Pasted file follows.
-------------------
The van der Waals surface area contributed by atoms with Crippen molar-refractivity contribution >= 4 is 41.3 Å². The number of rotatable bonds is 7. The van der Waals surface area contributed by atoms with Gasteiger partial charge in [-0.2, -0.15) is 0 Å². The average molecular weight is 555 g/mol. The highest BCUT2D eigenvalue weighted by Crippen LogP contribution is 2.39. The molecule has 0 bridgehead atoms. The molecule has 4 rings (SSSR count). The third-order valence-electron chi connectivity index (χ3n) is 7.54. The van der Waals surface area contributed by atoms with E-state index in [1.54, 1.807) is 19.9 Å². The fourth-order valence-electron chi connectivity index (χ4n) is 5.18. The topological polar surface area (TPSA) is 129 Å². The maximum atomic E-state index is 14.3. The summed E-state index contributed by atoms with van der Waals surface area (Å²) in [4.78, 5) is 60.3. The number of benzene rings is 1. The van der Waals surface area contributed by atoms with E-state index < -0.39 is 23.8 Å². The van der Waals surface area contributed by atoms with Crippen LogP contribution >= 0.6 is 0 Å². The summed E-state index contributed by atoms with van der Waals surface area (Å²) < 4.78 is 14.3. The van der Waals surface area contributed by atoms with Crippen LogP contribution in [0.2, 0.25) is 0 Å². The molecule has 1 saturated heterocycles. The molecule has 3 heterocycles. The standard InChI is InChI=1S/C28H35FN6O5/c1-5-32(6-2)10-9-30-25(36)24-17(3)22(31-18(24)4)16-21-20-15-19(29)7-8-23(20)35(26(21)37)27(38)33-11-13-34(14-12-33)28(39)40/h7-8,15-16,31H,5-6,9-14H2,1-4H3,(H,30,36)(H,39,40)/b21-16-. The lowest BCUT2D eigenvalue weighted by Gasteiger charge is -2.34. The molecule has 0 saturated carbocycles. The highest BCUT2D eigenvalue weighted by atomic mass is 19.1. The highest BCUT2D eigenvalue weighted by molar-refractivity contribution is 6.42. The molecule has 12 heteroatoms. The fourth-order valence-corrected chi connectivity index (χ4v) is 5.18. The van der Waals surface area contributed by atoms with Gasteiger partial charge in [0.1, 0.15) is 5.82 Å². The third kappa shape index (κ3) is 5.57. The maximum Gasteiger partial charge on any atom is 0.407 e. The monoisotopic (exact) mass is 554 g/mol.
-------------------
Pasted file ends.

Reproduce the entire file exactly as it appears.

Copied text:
The van der Waals surface area contributed by atoms with Crippen molar-refractivity contribution >= 4 is 41.3 Å². The number of rotatable bonds is 7. The van der Waals surface area contributed by atoms with Gasteiger partial charge in [-0.2, -0.15) is 0 Å². The average molecular weight is 555 g/mol. The highest BCUT2D eigenvalue weighted by Crippen LogP contribution is 2.39. The molecule has 0 bridgehead atoms. The molecule has 4 rings (SSSR count). The third-order valence-electron chi connectivity index (χ3n) is 7.54. The van der Waals surface area contributed by atoms with E-state index in [1.54, 1.807) is 19.9 Å². The fourth-order valence-electron chi connectivity index (χ4n) is 5.18. The topological polar surface area (TPSA) is 129 Å². The maximum atomic E-state index is 14.3. The summed E-state index contributed by atoms with van der Waals surface area (Å²) in [4.78, 5) is 60.3. The number of benzene rings is 1. The van der Waals surface area contributed by atoms with E-state index < -0.39 is 23.8 Å². The van der Waals surface area contributed by atoms with Crippen LogP contribution >= 0.6 is 0 Å². The summed E-state index contributed by atoms with van der Waals surface area (Å²) < 4.78 is 14.3. The van der Waals surface area contributed by atoms with Crippen LogP contribution in [0.2, 0.25) is 0 Å². The molecule has 1 saturated heterocycles. The molecule has 3 heterocycles. The standard InChI is InChI=1S/C28H35FN6O5/c1-5-32(6-2)10-9-30-25(36)24-17(3)22(31-18(24)4)16-21-20-15-19(29)7-8-23(20)35(26(21)37)27(38)33-11-13-34(14-12-33)28(39)40/h7-8,15-16,31H,5-6,9-14H2,1-4H3,(H,30,36)(H,39,40)/b21-16-. The lowest BCUT2D eigenvalue weighted by Gasteiger charge is -2.34. The molecule has 0 saturated carbocycles. The highest BCUT2D eigenvalue weighted by atomic mass is 19.1. The highest BCUT2D eigenvalue weighted by molar-refractivity contribution is 6.42. The molecule has 12 heteroatoms. The fourth-order valence-corrected chi connectivity index (χ4v) is 5.18. The van der Waals surface area contributed by atoms with Gasteiger partial charge in [0.1, 0.15) is 5.82 Å². The third kappa shape index (κ3) is 5.57. The maximum Gasteiger partial charge on any atom is 0.407 e. The monoisotopic (exact) mass is 554 g/mol.